A Very Dumb Agreement With Texas Motor Speedway Keeps Racing From The Rest Of The State

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Once again, Texas Motor Speedway track president Eddie Gossage—in Fort Worth—is being weirdly territorial about the rest of Texas after Austin’s Circuit of the Americas expressed interest in a series that runs at TMS. Um, do you guys own a map? In any other, smaller state, Fort Worth and Austin would probably be in different states.

COTA chairman Bobby Epstein recently expressed interest in hosting NASCAR. COTA, of course, is a road course instead of an oval like TMS, and it’s a full three and a half to four hours away by car from TMS.


But nope! NASCAR dates elsewhere in Texas—the second largest state in the country—fall under a regional protection clause in Texas Motor Speedway’s five-year contract with the series, per Autoweek.

Gossage made short work of reminding everyone that TMS called dibs on NASCAR first to the Fort Worth Star-Telegram this week:

I don’t blame [COTA] for wanting NASCAR races, it’s just that they’re 20 years too late. I don’t think they know the business, or they wouldn’t be saying such things.


This is asinine, not to mention pretty condescending. These tracks are 221 miles apart by car, according to Google—and most of those miles are on the Godforsaken hellscape of perpetual construction known as I-35.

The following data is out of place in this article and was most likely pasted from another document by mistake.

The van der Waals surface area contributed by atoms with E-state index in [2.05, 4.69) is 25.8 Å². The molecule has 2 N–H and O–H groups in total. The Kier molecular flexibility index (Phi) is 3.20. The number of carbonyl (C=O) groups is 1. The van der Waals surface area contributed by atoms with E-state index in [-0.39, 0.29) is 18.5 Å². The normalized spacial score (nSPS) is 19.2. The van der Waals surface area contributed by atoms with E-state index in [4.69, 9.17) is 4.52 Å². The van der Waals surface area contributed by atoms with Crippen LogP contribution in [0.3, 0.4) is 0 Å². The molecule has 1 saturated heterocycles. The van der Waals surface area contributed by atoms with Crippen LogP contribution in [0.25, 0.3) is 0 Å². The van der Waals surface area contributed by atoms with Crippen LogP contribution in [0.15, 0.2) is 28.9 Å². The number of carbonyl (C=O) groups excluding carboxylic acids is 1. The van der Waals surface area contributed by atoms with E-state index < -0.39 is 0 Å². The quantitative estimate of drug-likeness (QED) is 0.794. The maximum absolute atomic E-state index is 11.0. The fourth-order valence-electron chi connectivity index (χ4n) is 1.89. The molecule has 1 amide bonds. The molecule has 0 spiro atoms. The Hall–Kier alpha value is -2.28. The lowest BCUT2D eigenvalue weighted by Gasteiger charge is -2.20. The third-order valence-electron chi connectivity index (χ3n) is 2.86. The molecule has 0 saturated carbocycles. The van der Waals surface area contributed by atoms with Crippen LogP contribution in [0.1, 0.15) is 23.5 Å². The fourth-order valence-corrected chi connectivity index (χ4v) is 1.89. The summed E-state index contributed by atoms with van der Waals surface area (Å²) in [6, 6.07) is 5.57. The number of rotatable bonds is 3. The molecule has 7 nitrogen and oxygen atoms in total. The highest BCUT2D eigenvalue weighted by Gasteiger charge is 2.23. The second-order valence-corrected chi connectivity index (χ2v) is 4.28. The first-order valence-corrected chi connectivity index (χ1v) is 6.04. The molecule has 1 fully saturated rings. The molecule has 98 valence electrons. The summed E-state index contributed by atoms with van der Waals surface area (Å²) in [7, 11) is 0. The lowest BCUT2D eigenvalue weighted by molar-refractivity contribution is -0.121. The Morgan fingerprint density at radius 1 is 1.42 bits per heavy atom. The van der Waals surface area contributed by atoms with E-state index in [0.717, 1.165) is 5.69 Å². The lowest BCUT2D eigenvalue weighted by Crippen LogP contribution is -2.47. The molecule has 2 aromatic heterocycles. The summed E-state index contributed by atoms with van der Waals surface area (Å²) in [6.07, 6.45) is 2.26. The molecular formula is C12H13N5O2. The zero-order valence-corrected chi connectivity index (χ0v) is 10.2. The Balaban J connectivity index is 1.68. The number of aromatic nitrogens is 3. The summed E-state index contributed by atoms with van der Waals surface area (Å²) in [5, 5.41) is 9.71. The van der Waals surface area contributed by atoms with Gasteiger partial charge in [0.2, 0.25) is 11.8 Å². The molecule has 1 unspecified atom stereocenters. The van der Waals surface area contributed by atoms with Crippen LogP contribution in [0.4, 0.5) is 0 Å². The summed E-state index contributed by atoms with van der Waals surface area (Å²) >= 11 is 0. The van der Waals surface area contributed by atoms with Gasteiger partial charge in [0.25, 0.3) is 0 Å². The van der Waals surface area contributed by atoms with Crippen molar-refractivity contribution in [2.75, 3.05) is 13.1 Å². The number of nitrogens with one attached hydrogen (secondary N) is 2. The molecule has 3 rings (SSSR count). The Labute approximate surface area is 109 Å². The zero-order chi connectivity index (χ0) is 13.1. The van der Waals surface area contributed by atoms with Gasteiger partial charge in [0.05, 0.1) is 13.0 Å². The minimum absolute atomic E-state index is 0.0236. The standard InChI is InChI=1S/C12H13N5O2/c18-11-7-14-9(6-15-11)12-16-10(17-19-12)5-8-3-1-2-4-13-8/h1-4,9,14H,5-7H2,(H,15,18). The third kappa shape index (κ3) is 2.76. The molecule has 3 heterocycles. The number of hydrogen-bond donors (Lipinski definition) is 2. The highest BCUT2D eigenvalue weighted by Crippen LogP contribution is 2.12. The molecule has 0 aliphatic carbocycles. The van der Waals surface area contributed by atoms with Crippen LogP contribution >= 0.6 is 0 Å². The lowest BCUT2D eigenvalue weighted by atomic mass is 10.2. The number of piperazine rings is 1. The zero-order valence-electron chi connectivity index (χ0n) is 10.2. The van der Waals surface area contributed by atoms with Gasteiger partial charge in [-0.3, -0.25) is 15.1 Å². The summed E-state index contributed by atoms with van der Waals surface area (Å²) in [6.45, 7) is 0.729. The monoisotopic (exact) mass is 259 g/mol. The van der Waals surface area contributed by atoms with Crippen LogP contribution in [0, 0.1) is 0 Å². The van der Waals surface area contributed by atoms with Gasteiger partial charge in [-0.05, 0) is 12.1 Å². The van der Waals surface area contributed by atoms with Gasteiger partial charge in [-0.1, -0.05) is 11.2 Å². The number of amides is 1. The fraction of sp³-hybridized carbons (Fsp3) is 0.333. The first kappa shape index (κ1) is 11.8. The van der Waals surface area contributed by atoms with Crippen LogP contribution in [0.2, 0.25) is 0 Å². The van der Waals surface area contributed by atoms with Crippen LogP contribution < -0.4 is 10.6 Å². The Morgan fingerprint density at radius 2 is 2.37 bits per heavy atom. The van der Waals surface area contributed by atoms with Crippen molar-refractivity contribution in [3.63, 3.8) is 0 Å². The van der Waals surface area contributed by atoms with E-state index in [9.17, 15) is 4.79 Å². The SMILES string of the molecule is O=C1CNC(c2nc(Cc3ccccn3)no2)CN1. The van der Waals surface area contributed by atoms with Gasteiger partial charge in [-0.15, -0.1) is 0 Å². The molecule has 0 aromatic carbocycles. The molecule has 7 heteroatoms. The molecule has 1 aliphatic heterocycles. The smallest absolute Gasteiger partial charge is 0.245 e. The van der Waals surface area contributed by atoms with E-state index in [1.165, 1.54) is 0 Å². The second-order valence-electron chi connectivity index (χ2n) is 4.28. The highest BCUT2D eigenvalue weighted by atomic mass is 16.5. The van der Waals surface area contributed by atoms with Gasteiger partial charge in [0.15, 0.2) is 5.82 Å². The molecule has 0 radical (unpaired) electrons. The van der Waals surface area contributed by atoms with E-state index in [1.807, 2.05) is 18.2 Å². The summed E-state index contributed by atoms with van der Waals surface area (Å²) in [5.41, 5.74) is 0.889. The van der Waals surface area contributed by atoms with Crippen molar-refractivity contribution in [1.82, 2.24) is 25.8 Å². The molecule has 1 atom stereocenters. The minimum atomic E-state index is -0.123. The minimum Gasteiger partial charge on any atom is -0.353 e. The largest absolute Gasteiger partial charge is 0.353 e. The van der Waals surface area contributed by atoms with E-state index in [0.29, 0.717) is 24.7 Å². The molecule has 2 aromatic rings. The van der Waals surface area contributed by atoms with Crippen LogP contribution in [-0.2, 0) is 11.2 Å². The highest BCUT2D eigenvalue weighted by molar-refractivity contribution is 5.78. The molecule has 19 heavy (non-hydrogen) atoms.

To put this spat over Texas race dates in perspective, this is like if Homestead-Miami suddenly got up in arms that Daytona was 287 miles away, or if Martinsville decided those dweebs 173 miles away at Bristol shouldn’t get to have a race anymore. (Martinsville and Bristol even race in the same month this year!)


Sure, there are situations where nuisance at a nearby race would be understandable. If you know a race is going to draw people in from all over Texas, don’t put the same series back-to-back at TMS and COTA in the same month.

But NASCAR only races at TMS twice a year, allowing plenty of time to sneak in a road course date that would be a welcome addition for many NASCAR fans who want to see more right turns on the schedule. Better yet, NASCAR’s road course dates attract race fans who don’t often come to NASCAR races, which might even convince more people to make the drive up to TMS if they liked what they saw at COTA.


To their credit, TMS puts on a pretty good show whenever I’ve been up there, right down to the flame-spewing, car-eating Robosaurus. That’s why I think Gossage needs to heed his own words when he said this to the Star-Telegram:

We have 20 years of history with NASCAR, there’s a long history there and our company is one of the biggest clients in the world for NASCAR. This story doesn’t concern us.


TMS has been working with NASCAR for ages, which is exactly why any race several hours away—be it at COTA or somewhere else in the state—that’s spaced out well away from TMS’ dates on the calendar shouldn’t be a concern at all.